With House passage of the CALM Act last week, the broadcast loudness control legislation is finally on the way to President Obama for his signature. The Commercial Advertising Loudness Mitigation Act (CALM) requires TV advertisers to ensure their ads don’t play at a volume louder than regular TV programming.
By most accounts, it’s been a long, uphill battle to get to this point. Democratic representative Anna Eschoo, from Silicon Valley, CA, originally sponsored the CALM Act in 2008. Industry leaders such as Tim Carroll, president of Linear Acoustic, and Jim Starzynski, at NBC Universal — working through the Advanced Television Systems Committee (ATSC) — have both led the charge to get TV broadcasters to expend the necessary resources to control audio levels across different types of programming.
Under the legislation, the FCC will be required within one year to adopt industry standards that coordinate advertising’s decibel levels to those of the regular program. The new regulations apply to all TV service providers, including terrestrial, cable and satellite, and would go into effect a year later.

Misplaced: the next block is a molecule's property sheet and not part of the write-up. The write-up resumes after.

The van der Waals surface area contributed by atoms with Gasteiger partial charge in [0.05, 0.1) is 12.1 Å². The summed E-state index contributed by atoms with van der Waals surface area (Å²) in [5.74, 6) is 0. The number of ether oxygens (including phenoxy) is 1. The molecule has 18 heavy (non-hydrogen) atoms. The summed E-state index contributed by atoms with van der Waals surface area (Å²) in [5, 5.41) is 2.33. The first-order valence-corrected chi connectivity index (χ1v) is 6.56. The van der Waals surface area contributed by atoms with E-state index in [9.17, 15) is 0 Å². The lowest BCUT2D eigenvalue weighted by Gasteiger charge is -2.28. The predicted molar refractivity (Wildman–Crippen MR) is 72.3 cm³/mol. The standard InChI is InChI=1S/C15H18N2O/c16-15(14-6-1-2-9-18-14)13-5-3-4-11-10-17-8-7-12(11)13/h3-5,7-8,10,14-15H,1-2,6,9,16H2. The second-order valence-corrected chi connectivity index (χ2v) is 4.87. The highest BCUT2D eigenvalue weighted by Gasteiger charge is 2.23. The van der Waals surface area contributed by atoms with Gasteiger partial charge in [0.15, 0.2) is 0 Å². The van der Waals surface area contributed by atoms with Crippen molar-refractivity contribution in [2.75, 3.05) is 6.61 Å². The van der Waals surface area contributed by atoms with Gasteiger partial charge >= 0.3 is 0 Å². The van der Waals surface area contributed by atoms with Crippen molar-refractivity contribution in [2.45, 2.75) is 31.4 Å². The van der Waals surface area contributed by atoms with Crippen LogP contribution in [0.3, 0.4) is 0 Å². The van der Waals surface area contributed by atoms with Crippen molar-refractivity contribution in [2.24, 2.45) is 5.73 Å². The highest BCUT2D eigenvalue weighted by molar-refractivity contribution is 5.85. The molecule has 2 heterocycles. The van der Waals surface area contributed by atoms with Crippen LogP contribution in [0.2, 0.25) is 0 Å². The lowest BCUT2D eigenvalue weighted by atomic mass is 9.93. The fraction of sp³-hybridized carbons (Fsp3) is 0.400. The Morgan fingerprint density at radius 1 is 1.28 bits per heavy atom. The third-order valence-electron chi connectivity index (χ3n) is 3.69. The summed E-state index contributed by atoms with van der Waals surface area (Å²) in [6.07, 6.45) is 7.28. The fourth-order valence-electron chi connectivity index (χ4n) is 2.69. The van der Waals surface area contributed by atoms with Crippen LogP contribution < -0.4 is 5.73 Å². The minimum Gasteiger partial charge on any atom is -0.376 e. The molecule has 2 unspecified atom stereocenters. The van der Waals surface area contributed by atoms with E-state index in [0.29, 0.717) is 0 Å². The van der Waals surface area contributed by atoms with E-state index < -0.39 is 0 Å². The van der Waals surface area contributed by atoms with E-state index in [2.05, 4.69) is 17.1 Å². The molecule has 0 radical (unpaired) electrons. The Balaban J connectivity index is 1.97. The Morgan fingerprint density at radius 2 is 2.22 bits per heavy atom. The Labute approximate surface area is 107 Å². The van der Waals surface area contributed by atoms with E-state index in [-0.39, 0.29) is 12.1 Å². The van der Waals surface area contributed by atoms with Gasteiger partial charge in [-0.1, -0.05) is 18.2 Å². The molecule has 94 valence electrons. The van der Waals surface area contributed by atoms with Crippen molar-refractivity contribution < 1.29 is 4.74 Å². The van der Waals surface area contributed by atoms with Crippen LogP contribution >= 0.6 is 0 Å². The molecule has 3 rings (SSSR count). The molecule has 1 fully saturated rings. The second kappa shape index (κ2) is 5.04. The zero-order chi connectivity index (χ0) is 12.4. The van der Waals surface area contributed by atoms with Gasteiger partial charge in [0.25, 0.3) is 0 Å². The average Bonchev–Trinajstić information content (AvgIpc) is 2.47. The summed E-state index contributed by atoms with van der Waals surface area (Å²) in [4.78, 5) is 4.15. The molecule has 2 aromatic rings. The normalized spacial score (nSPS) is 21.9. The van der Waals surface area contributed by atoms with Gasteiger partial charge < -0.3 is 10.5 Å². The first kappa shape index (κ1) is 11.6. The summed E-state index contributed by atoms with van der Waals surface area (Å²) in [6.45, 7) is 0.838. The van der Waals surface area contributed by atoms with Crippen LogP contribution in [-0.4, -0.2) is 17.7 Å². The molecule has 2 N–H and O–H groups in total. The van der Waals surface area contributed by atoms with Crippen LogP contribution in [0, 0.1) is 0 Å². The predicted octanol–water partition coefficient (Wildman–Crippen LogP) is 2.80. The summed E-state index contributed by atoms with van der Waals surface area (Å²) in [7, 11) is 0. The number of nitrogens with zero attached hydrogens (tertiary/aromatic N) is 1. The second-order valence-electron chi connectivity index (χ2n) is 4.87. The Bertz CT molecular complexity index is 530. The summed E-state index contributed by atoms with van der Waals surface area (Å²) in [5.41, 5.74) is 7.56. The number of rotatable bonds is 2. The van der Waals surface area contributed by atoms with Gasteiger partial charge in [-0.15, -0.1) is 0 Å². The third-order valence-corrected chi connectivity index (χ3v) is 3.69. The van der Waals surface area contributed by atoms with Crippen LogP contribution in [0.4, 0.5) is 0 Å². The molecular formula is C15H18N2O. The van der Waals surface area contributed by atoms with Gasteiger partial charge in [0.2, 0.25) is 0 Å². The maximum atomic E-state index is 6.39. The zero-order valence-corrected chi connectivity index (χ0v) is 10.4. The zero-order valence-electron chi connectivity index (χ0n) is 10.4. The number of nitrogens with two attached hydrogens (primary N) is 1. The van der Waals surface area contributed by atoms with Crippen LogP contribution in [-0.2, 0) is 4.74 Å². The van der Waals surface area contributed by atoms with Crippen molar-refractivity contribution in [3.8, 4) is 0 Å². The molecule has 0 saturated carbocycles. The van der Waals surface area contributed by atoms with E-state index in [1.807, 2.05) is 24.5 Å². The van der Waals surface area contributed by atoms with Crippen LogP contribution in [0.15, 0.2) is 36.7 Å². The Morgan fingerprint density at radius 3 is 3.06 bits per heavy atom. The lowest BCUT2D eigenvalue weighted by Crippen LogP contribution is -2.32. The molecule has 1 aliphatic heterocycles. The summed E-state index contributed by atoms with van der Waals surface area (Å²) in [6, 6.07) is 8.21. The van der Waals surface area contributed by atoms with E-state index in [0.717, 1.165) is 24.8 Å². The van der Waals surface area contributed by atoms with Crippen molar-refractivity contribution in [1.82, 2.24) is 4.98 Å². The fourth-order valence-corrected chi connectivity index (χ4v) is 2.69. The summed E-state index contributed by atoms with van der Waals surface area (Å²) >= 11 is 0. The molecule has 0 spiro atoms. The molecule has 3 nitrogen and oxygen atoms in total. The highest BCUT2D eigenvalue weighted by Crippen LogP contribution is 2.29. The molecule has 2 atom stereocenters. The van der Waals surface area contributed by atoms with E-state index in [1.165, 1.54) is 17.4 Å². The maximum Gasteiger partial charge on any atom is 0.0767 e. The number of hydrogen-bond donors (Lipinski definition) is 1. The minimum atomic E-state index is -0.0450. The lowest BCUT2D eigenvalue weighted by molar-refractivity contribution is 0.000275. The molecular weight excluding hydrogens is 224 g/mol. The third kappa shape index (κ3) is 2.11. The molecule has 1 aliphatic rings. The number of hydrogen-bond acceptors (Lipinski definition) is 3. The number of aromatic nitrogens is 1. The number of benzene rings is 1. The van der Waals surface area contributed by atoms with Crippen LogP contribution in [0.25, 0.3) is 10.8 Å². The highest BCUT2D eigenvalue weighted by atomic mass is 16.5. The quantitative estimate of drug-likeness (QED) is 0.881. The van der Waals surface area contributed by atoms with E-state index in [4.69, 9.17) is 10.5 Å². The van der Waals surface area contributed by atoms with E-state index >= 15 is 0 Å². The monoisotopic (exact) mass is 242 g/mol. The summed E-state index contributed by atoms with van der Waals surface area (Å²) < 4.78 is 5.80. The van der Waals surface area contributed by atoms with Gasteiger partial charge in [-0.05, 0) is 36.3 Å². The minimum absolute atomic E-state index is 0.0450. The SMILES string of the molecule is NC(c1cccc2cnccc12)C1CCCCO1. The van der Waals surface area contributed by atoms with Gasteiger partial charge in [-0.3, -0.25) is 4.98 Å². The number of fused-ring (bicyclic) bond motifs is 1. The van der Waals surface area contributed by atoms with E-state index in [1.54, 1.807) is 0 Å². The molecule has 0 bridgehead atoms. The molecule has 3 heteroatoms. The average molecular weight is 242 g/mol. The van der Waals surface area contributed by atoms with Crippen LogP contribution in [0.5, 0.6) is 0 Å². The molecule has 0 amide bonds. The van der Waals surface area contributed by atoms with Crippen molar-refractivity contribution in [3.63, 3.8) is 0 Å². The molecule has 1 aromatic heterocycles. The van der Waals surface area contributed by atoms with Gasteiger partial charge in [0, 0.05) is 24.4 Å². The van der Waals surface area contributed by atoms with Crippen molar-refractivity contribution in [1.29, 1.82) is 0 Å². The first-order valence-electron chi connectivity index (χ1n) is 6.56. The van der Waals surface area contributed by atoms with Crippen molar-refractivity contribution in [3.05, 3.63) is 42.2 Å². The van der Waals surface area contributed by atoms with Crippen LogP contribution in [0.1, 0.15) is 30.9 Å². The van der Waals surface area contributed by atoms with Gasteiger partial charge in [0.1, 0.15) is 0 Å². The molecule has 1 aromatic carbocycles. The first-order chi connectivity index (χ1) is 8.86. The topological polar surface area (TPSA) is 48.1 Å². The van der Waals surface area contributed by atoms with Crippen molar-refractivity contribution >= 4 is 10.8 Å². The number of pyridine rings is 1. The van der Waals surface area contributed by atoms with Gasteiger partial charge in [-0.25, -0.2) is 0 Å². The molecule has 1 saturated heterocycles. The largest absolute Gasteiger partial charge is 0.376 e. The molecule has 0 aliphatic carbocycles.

“It’s not like the consumer has any choices,” Mark Cooper, director of research at the Consumer Federation of America, told the Associated Press. “It’s a case where it’s very difficult for consumers to express their sovereignty.”
Although the FCC has been receiving complaints from consumers since the 1960s about uneven sound bursts when commercials come on, the FCC has not until now regulated sound levels. The legislation would force the industry to abide by its own recommendations for audio standards, which were published a year ago by the ATSC.